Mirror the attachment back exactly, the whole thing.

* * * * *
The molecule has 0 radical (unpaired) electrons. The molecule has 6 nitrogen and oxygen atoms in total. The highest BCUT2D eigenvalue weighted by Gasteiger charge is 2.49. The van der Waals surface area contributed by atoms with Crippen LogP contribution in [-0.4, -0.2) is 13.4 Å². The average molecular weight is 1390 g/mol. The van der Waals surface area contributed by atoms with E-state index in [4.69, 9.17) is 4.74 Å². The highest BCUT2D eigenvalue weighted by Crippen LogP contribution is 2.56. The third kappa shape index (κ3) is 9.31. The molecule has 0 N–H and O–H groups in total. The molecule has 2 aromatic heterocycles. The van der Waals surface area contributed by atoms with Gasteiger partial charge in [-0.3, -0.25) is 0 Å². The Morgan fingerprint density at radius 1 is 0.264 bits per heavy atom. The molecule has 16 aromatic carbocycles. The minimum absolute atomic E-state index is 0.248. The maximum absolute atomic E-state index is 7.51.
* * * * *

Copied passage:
The molecule has 0 radical (unpaired) electrons. The molecule has 6 nitrogen and oxygen atoms in total. The highest BCUT2D eigenvalue weighted by Gasteiger charge is 2.49. The van der Waals surface area contributed by atoms with Crippen LogP contribution in [-0.4, -0.2) is 13.4 Å². The average molecular weight is 1390 g/mol. The van der Waals surface area contributed by atoms with E-state index in [4.69, 9.17) is 4.74 Å². The highest BCUT2D eigenvalue weighted by Crippen LogP contribution is 2.56. The third kappa shape index (κ3) is 9.31. The molecule has 0 N–H and O–H groups in total. The molecule has 2 aromatic heterocycles. The van der Waals surface area contributed by atoms with Gasteiger partial charge in [-0.3, -0.25) is 0 Å². The Morgan fingerprint density at radius 1 is 0.264 bits per heavy atom. The molecule has 16 aromatic carbocycles. The minimum absolute atomic E-state index is 0.248. The maximum absolute atomic E-state index is 7.51.